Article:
In 2011, when Canadian planes took part in airstrikes in Libya, they were part of a NATO-led, UN-sanctioned command structure. That's not the case, however, in the campaign against the Islamic State of Iraq and the Levant.
As a result, the question of ironing out the chain of command has been changing daily ever since Parliament gave the green light for the combat mission earlier this week, several defence sources said Thursday.
Gen. Tom Lawson, Canada's chief of the defence staff, will attend a high-level meeting next week among coalition military commanders, The Canadian Press has learned.
The two-day Washington conference, hosted by U.S. Joint Chief of Staff Gen. Martin Dempsey, is expected to hash out details of a follow-on ground campaign to dig Islamic State fighters out of the territory they've captured in northern Iraq.
It is hoped the meeting will straighten out issues of tactical direction.
Ultimate accountability for Canada's CF-18s always rests with Lawson and the Canadian government, but which U.S. unit and commander will decide what missions they fly is still in flux.
Another important unanswered question is what sort of latitude the Canadian detachment commander will have over the target list and whether Canada will be able to opt out of missions it may not want to participate in.
National Defence was asked a series of questions Thursday about the issue, but did not respond.
The absence of those kinds of details drove the opposition line of attack Thursday as they attempted to paint the Harper government as feckless.
It took the government a few days to finalize a status of forces agreement with Kuwait, which already hosts a Canadian military supply hub. It will likely be about three weeks before Canada's assets — six CF-18s, two CP-140 Auroras and a C-150 refuelling aircraft — are in place to conduct operations.
New Democrat foreign affairs critic Paul Dewar says the delay makes a mockery of the government's reasons for shutting down debate earlier this week on the motion that saw Canada join the U.S.-led coalition in Iraq.
"Why did the Conservatives use urgency as an excuse to cut short the debate on Iraq, when they're not ready to go?" said Dewar, who also pointed to earlier confusion about how many special forces troops were advising Kurdish and Iraqi forces in the north.
Defence Minister Rob Nicholson replied by saying the House of Commons could have debated the matter for "30 years" and the NDP would still not have supported the combat mission.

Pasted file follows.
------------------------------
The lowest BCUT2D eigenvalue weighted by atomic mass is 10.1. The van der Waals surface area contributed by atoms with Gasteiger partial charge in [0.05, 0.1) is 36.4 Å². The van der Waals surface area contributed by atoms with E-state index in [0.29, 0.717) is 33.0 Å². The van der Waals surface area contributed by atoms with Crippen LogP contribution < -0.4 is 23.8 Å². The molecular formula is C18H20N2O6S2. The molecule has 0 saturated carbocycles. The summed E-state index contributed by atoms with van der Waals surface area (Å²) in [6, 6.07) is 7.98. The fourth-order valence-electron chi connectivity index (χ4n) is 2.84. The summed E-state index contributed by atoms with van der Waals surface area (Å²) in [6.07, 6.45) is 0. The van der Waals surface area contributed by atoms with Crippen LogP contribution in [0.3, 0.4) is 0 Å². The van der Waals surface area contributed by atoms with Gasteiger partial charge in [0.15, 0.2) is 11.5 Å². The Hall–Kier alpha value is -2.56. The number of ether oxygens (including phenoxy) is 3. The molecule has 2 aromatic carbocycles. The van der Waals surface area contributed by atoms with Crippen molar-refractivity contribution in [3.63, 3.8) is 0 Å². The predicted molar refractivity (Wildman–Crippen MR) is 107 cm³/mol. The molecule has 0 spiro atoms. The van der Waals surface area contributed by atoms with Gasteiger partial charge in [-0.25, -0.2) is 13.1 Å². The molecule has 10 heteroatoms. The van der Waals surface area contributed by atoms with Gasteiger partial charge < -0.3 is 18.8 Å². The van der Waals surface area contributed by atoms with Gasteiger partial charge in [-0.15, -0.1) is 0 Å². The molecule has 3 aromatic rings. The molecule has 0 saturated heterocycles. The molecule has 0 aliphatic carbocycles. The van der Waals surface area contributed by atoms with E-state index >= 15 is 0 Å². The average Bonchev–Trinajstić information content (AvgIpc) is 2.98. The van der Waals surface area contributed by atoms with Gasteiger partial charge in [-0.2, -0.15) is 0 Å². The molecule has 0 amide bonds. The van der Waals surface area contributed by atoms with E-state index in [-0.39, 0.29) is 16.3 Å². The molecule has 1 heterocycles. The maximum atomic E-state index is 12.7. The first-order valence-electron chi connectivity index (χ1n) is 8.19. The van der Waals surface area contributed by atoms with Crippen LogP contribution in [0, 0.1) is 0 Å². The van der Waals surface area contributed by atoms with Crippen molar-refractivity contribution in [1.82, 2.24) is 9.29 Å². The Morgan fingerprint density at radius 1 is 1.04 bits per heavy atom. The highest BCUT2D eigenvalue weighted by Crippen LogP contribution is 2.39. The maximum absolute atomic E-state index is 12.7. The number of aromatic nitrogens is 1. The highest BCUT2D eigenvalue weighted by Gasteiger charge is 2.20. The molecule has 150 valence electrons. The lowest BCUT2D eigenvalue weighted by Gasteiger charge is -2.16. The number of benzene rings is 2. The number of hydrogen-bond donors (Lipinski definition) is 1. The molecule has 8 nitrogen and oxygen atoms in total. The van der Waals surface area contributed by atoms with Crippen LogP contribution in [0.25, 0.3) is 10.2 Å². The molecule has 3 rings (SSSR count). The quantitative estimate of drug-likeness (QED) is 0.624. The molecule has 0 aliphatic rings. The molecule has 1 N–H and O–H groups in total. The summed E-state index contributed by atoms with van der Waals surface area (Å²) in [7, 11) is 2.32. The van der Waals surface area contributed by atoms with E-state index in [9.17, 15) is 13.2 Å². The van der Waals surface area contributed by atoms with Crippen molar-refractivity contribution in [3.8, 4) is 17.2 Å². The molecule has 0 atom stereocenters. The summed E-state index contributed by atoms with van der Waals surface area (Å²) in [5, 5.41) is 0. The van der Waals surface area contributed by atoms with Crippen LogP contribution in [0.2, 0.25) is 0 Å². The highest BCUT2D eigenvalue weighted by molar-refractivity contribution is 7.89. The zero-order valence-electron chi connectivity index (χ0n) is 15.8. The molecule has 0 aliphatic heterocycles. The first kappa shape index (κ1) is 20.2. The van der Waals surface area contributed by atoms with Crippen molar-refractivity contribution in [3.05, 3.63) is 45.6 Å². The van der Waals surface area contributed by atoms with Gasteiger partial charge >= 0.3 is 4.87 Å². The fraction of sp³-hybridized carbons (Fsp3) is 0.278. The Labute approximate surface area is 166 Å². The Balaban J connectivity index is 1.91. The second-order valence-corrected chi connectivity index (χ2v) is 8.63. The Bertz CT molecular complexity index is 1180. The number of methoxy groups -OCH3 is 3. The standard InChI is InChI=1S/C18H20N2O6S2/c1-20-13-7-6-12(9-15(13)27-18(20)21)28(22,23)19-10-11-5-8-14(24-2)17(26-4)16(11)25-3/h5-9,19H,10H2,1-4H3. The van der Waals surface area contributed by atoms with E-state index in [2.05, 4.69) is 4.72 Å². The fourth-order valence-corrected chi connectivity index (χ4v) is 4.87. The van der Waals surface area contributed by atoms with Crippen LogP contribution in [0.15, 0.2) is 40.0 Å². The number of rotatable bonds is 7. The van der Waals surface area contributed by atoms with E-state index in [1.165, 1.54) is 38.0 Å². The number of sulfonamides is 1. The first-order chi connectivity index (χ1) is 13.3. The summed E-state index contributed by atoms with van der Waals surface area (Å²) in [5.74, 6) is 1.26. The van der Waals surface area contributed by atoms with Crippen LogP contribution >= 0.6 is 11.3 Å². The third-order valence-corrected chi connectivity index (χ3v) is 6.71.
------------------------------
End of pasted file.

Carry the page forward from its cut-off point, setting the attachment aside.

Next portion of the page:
Speaking in Whitby, Ont., Prime Minister Stephen Harper expressed the hope that the public debate doesn't turn into a political quagmire of its own.
"Across the world, it isn't just Conservatives; it's Liberals and social democrats across the world that have understood that this is a threat that needs to be countered, and needs to be countered in many ways, including militarily," Harper said.
"I think it's important when we are talking about the country's security that these things rise above the level of partisan politics."
The differences of opinion the mission seems to have created within the Liberal party, meanwhile, remained on display Thursday.
Former Chretien cabinet minister Sergio Marchi went after ex-colleague Lloyd Axworthy for accusing Liberal MPs of turning their backs on the responsibility-to-protect doctrine championed by a previous Grit government.
Harper's lack of consultation shoved the opposition — and Liberal Leader Justin Trudeau — into a corner, Marchi said.
"I think Mr. Trudeau is being fair, given the cards he's been dealt," he said. "I think Lloyd and others have to put that right-to-protect, which I think is an important principle, in some sort of context."
Marchi said the debate over Canada joining the U.S.-led mission in Iraq is one more example of how Harper has used foreign-affairs issues for domestic political gain.
It is that sort of political flame-throwing which made the military wary of getting out in front of the government in terms of planning for an overseas base.
"Things within Canada were absolutely being prepared; planes, maintenance; those kinds of things," said retired colonel George Petrolekas.
"There is a tendency these days that the Forces don't like getting ahead of specific political direction. They didn't want to be making arrangements at this air base or at that air base for an operation that had not been approved by Parliament."
—With files from Mike Blanchfield
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